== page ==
Ever since the design success that is the RAZR, Motorola has turned and headed full speed into the world of fashion phones – phones that emphasise their shape, looks and colours more so than technological achievements. Now, after its announcement a year ago (amazingly), the well-rounded Motorola PEBL U6 handset has arrived on Australian shores. It’s everything that the RAZR isn’t – a well rounded clamshell with more bulk and a smooth plastic exterior. Forget the phone’s specifications as they are from yester-year – this phone yearns to be looked at, felt and loved. It also happens to take pictures and make phone calls. Read on for the review.
As you’ve likely deduced from its name, the Motorola PEBL is well-rounded, smooth and sits comfortably in your hand like a small pebble would. It’s compact and reasonably light, although there are lighter handsets out in the market. It might be a clamshell and you can open it like any other one, but Motorola has put in an opening mechanism that lets you open the phone with one hand. Gripping it firmly, pushing down on the top part of the flip with your thumb causes it to slide down and release, springing open with a bit of force. It can be enough to catapult the phone out of your hand if you’re not holding it properly, and it doesn’t always work (read the Problems section), but once you’re used to it you can open the phone quite quickly using this method.
Technical specifications are not the PEBL’s ball park – VGA camera, 24 tone polyphonics and small internal memory are of a level equal to the V600 released two years ago. But people after a killer phone with killer technology won’t be after the PEBL, nor will the PEBL be attempting to satisfy that crowd.
The PEBL is a traditional clamshell in true Motorola fashion – it swings open no matter which position the flip is in, and when closed will lock in. The PEBL also uses a one-hand opening mechanism that works by pushing down slightly on the top part of the flip to release the holding mechanism, allowing the phone to spring open. The antenna is internal; there is no protrusion sticking out from the handset. The PEBL is finished in a rubbery black-coloured plastic that does hold fingermarks, although they aren’t very obvious unless you look closely at them.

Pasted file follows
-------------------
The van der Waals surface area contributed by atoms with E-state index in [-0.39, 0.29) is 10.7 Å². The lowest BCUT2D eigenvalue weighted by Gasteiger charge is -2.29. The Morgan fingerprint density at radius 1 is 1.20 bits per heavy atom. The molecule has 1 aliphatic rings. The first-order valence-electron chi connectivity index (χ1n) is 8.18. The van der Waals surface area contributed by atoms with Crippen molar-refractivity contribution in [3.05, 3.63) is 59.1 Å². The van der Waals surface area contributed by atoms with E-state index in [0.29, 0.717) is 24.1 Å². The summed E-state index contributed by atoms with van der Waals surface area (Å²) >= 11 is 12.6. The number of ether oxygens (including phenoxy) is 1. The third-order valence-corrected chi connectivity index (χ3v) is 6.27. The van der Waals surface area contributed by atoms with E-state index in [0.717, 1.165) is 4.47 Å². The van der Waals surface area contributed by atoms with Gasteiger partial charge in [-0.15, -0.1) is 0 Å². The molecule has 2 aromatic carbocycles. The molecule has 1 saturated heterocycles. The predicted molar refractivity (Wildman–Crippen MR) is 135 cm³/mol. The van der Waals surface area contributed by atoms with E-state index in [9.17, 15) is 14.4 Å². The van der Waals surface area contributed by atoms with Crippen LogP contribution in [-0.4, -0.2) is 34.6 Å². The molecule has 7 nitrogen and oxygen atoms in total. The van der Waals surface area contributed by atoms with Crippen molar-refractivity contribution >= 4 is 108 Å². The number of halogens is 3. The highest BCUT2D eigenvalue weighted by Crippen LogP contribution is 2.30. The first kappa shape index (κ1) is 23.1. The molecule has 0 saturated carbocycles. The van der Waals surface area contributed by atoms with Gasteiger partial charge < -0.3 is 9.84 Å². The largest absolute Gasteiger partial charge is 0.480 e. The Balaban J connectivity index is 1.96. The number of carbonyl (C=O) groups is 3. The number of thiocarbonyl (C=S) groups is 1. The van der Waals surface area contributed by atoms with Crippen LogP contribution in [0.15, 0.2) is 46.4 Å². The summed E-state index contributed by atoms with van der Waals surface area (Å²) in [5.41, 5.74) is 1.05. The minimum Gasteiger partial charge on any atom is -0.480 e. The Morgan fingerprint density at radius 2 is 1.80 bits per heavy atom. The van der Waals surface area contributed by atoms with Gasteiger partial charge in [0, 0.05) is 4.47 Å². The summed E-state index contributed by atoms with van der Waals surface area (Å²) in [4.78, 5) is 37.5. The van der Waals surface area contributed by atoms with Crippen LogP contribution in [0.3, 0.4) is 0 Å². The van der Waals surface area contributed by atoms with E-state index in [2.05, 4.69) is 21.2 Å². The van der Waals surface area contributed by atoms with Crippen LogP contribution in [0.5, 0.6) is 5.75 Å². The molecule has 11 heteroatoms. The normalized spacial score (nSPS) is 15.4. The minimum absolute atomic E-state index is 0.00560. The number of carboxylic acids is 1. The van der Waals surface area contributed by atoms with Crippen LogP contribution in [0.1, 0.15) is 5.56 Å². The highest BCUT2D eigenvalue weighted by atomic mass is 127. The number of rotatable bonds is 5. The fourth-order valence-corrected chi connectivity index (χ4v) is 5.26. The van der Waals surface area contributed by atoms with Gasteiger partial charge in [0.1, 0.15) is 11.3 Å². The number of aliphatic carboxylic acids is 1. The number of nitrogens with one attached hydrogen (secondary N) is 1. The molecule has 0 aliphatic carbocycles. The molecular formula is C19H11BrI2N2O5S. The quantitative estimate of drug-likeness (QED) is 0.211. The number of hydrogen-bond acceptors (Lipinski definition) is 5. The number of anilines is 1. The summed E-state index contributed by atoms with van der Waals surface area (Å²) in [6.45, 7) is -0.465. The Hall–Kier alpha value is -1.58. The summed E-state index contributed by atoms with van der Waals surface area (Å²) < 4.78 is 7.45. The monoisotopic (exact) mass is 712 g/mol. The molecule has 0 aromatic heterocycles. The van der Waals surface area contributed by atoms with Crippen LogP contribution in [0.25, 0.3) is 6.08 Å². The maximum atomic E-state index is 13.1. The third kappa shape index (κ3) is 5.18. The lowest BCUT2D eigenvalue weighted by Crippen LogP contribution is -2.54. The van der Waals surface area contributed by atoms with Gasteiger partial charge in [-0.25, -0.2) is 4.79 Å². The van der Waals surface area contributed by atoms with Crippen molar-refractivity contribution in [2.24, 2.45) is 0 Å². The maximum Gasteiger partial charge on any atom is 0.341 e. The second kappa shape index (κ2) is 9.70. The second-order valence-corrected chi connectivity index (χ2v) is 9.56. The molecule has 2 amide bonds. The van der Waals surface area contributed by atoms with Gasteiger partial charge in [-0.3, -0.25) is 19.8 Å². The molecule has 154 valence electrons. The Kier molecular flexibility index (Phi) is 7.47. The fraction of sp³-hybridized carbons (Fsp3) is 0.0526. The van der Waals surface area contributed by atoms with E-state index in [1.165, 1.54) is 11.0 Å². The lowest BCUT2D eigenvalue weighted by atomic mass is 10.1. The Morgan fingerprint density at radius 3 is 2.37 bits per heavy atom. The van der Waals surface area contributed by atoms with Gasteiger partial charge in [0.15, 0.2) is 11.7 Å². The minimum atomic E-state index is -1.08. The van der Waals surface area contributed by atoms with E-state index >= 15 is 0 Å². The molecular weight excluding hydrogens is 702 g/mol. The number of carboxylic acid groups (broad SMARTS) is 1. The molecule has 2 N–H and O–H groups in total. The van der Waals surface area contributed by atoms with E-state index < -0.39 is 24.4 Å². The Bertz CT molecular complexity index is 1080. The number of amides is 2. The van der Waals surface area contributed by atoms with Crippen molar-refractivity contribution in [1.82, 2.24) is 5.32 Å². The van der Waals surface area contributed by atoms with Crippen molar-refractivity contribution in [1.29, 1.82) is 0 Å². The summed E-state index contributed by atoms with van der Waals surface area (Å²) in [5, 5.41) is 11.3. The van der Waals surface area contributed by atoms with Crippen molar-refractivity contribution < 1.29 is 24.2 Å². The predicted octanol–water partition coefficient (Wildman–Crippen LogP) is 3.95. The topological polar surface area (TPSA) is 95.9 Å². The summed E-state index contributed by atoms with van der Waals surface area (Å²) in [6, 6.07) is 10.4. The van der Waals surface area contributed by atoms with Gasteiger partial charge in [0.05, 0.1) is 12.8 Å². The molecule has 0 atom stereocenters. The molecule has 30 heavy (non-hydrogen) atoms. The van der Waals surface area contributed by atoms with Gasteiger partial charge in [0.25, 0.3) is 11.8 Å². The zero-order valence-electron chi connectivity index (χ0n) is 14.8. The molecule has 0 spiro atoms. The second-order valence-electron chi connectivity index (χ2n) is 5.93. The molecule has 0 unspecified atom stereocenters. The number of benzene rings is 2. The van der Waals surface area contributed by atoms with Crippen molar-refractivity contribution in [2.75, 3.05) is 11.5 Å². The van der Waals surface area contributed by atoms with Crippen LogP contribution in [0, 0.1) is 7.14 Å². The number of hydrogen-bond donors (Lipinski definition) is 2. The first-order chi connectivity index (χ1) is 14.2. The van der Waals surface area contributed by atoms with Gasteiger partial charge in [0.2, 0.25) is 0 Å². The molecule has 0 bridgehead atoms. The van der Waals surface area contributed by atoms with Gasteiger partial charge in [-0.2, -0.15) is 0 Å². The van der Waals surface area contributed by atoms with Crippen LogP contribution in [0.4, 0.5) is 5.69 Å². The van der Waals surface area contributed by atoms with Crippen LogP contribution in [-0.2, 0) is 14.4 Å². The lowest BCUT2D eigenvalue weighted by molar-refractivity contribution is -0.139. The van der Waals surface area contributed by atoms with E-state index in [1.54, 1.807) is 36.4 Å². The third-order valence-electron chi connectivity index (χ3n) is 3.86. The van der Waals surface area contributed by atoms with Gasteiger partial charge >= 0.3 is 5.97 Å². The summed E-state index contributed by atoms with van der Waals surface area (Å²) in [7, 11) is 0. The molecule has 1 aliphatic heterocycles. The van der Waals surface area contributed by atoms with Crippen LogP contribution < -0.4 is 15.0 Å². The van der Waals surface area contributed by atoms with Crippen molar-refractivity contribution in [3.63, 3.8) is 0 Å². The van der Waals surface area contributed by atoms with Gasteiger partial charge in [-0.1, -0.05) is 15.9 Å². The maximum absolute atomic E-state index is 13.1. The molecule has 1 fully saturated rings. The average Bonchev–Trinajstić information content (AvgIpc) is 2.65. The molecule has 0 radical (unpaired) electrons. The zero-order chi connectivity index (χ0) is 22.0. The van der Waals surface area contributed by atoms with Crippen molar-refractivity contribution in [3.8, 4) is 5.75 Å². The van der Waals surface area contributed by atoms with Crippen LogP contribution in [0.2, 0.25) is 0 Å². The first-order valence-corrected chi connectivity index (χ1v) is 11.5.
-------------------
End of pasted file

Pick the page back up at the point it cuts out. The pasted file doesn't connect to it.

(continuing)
The phone is right in the middle when it comes to size – it weighs 110 grams and measures 87x49x20 millimetres.
Looking around the phone you won’t find many things to take note of. There’s the sub screen on the front, an indicator light and the VGA camera, as well as Motorola’s hallmark M logo. On the left and right are some cleverly concealed buttons to control volume, adjust the current profile and activate a customised function such as voice dialling. On the top, in the middle of the chrome hinge is the miniUSB interface for recharging and connecting the phone to a PC. This is the only connector in the phone. On the back is yet another M logo as well as the polyphonic speaker. Pushing the button above the M logo allows you to slide away the cover to reveal the battery compartment, and beneath that is the traditional hiding spot for the SIM card.
Opening up the phone reveals a phone keypad in a silvery chrome colour, in contrast to the rest of the phone’s black look. It’s a keypad that resembles the RAZR’s one, but it’s actually made out of plastic (rather than metal) and matches the phone’s theme of smooth-flowing lines and well-roundedness. There are no separate buttons, but rather the keypad is one flat surface where it can be easy to push the wrong button if you’re in too much of a hurry. The keys themselves are self-explanatory enough – Two soft keys, Motorola’s menu key in the top-centre, a five-way arrow pad, dedicated mail and browser keys and the dial and end call keys, followed by the 12-button number pad.
User Interface & display